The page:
J. D. Salinger created some of American fiction's most popular and beloved characters (Holden Caulfield, for instance, in "Catcher in the Rye"), yet the author, who died last year at 91, was a recluse and enigma. His biographer, Kenneth Slawenski, whose book "Salinger: A Life," was published not long after Salinger's death, visits the Westport Library on Feb. 13 to talk about his elusive subject. Westporter Sybil Steinberg, contributing editor and former book review section editor for Publishers Weekly, leads a conversation with Slawenski, to explore the progression of Salinger's works and other aspects of the author's life.
Slawenski has been a diehard Salinger fan for some time. In 2004, he went public with his fascination, creating a website, deadcaulfields.com. The site is chockfull of copious material on different aspects of Salinger's writing and his life, from his characters to his unpublished works. Although the website is a natural precursor to writing a biography of Salinger,Slawenski describes its purpose as a resource for other students and scholars. "It is my sincere hope that you will enjoy both the academic and interpretive materials which this site contains. It is also my hope that you will come to better know and appreciate the author whose contribution to American Literature and to the American psyche is undeniable," Slawenski wrote.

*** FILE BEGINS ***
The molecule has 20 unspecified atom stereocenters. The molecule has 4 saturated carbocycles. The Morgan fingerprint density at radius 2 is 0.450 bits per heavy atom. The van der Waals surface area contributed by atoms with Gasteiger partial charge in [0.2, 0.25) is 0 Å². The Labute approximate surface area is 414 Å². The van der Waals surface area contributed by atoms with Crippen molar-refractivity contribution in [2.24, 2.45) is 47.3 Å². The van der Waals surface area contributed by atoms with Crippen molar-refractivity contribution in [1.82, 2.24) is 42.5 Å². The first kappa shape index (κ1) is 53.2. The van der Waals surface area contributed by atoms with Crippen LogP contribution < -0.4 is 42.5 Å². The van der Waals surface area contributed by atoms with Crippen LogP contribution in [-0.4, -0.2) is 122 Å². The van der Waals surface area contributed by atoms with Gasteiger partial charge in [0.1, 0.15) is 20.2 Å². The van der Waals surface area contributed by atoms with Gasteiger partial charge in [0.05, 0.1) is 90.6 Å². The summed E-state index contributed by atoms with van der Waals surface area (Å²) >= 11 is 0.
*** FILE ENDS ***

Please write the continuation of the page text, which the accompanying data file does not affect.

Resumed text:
No surprise then, that in reviewing "Salinger: A Life," John Barron in the Chicago Sun Times singles out Slawenski's skill at gathering Salinger material, including his little known writing. "In tracing Salinger’s rise to fame, he meticulously recounts dozens of the author’s early stories that were rejected by the slick magazines ... and never resurfaced. Many of those that were accepted never saw print again," Barron wrote.
If you've loved J. D. Salinger's work, Kenneth Slawenski and his encyclopedic knowledge of the author should prove fascinating. The Westport Library event is free and begins at 2 p.m. For more information, visit the Library's website.